Historical Sites

Oamaru is gaining increasing popularity among visitors who travel to New Zealand due to its attractions including the rich Oamaru history and architecture.

The old magnificent buildings in the historical precinct of the town have been well restored and preserved, and continue to be a major attraction of this New Zealand town.

These fine buildings were created in the 19th century from the local limestone that is now known as Oamaru Stone:

One of these remarkable buildings is The Oamaru Courthouse which was built in 1882-1883 and was designed by the noted architectural team of Forrester and Lemon:

Oamaru History

Oamaru Stone

Oamaru stone: historical buildings Oamaru, modern use and excavation in Parkside Quarry

Forrester and Lemon also designed other buildings with similar architectural character in Oamaru: they include the Post Office (1883-1884), Harbour Board Offices (1876) and the Waitaki Boys’ High School (1883):

Waitaki Boys High School

Waitaki Boys High School – 1883- Oamaru, New Zealand

Add some living history to your next New Zealand vacation by lodging in one of Oamaru’s old Victorian hotels like:

Natural Oamaru History

Waitaki River

Waitaki River

Oamaru lies in the spectacularly beautiful Waitaki District which reaches inland from the Waitaki River mouth up the Waitaki River Valley. It covers all the up the Waitaki River Valley, through Ohau to the top of the Ahuriri River Valley. Down south it extends though the east coast beyond Palmerston to Flag Swamp.

The landscapes here comprise of ancient limestones that were shaped by wind and water to form the hills and valleys of this district. The coastal seascape sculptures were formed by the erosion of volcanic rock and limestone. The famous spherical Moeraki Boulders lies north of Palmerston. These stones are said to be septerian concretions formed about 65 million years ago underneath the seas by the crystallization of calcium and carbonates around charged particles. Sediments that formed became boulders and this process was believed to have taken place as long as four million years.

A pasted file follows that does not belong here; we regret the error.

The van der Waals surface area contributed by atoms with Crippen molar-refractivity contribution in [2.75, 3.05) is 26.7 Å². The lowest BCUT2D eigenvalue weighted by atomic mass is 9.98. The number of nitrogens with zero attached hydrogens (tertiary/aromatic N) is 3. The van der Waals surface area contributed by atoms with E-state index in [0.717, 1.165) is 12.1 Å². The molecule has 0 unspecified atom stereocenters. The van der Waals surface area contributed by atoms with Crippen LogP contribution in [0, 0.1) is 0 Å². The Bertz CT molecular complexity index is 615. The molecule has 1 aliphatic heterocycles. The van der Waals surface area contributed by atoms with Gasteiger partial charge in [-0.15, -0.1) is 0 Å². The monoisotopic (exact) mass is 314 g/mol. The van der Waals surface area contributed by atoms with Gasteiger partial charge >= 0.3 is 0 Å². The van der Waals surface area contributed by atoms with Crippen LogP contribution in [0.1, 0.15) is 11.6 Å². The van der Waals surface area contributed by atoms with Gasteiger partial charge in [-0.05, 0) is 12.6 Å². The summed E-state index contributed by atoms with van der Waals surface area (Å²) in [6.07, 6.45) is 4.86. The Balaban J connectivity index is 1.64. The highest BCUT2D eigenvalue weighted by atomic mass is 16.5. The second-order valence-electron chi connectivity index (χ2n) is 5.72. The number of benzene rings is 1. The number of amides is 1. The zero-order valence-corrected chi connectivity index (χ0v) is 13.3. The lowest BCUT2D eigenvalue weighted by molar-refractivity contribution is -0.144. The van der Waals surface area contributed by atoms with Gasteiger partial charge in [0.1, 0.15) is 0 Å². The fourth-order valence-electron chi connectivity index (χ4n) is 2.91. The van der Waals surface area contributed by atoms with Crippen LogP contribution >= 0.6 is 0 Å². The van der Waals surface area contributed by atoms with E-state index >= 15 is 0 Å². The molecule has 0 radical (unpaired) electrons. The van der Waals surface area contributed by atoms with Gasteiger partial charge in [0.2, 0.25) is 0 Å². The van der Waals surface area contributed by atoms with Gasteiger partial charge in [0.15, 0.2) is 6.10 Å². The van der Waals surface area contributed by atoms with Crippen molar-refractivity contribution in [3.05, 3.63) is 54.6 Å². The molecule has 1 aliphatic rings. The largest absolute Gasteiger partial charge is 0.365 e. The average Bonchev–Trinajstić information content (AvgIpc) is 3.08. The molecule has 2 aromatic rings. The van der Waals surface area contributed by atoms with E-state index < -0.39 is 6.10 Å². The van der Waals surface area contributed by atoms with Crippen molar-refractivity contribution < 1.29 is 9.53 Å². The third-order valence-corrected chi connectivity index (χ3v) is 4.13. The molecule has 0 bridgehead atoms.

Human Oamaru History

The name Oamaru apparently derives from Maori words meaning the place of Maru. Maru is a Maori war god, the son of Rangihore (god of rocks and stones). The Maoris are the indigenous Polynesian people of New Zealand. They arrived about 1000 years ago. Based on linguistic and cultural evidence, it was said that the Maoris were originally from the Cook Islands.

Oamaru was discovered in 1770 by James Cook. Before the Europeans arrived, the place was inhabited by the Maoris, the indigenous people of New Zealand. The main arrival of European settlers was in 1850. A well known settler, Mr Hugh Robison, built and lived in a sod hut by the Oamaru Creek in 1853 while establishing his sheep run.

Gold was the source of Oamaru’s early wealth but it was the booming agricultural sector that contributed to the thriving harbour and port industries. The town’s past rich maritime history can still be seen at the old harbour where the structures have remained intact over the years:

Oamaru harbour history

Oamaru’s history preserved at the Victorian Heritage Centre housed in the old Harbour Board building at 2 Harbour Street, Oamaru New Zealand.

For more info about the Oamaru Victorian Heritage Celebrations, Oamaru’s Victorian Fete, the New Zealand Penny Farthing or renting Victorian Wardrobe, visit the Oamaru Whitestone Civic Trust. This Trust aims and works to preserve the Harbour & Tyne Historic Precinct in Oamaru New Zealand.

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